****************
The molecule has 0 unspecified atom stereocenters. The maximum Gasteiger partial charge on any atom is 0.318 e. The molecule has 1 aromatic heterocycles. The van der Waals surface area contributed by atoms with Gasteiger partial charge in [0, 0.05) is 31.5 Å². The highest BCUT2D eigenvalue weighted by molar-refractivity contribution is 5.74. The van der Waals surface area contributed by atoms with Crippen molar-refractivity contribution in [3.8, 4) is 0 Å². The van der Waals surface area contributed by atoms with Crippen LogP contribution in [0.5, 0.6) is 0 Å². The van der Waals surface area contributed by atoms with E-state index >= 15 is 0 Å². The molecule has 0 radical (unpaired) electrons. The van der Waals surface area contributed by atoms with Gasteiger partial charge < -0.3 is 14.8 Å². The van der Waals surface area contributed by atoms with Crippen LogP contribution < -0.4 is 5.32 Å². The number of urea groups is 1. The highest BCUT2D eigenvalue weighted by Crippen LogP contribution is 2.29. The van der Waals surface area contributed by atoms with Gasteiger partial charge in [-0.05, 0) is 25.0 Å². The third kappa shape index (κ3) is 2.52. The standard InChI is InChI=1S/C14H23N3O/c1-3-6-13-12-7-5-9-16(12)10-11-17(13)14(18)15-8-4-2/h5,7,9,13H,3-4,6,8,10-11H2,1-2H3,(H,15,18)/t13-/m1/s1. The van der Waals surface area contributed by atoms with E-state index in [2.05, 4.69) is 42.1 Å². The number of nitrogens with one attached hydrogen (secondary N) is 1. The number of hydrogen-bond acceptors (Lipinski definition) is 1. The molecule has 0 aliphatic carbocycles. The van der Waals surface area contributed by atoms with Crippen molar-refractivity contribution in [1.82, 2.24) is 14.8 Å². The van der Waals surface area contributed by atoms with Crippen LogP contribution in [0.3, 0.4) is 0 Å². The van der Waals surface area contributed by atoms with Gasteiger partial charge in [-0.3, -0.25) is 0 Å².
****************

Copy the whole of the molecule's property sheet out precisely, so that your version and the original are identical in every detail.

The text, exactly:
The molecule has 0 unspecified atom stereocenters. The maximum Gasteiger partial charge on any atom is 0.318 e. The molecule has 1 aromatic heterocycles. The van der Waals surface area contributed by atoms with Gasteiger partial charge in [0, 0.05) is 31.5 Å². The highest BCUT2D eigenvalue weighted by molar-refractivity contribution is 5.74. The van der Waals surface area contributed by atoms with Crippen molar-refractivity contribution in [3.8, 4) is 0 Å². The van der Waals surface area contributed by atoms with Crippen LogP contribution in [0.5, 0.6) is 0 Å². The van der Waals surface area contributed by atoms with E-state index >= 15 is 0 Å². The molecule has 0 radical (unpaired) electrons. The van der Waals surface area contributed by atoms with Gasteiger partial charge < -0.3 is 14.8 Å². The van der Waals surface area contributed by atoms with Crippen LogP contribution < -0.4 is 5.32 Å². The number of urea groups is 1. The highest BCUT2D eigenvalue weighted by Crippen LogP contribution is 2.29. The van der Waals surface area contributed by atoms with Gasteiger partial charge in [-0.05, 0) is 25.0 Å². The third kappa shape index (κ3) is 2.52. The standard InChI is InChI=1S/C14H23N3O/c1-3-6-13-12-7-5-9-16(12)10-11-17(13)14(18)15-8-4-2/h5,7,9,13H,3-4,6,8,10-11H2,1-2H3,(H,15,18)/t13-/m1/s1. The van der Waals surface area contributed by atoms with E-state index in [2.05, 4.69) is 42.1 Å². The number of nitrogens with one attached hydrogen (secondary N) is 1. The number of hydrogen-bond acceptors (Lipinski definition) is 1. The molecule has 0 aliphatic carbocycles. The van der Waals surface area contributed by atoms with Crippen molar-refractivity contribution in [1.82, 2.24) is 14.8 Å². The van der Waals surface area contributed by atoms with Crippen LogP contribution in [0.3, 0.4) is 0 Å². The van der Waals surface area contributed by atoms with Gasteiger partial charge in [-0.3, -0.25) is 0 Å².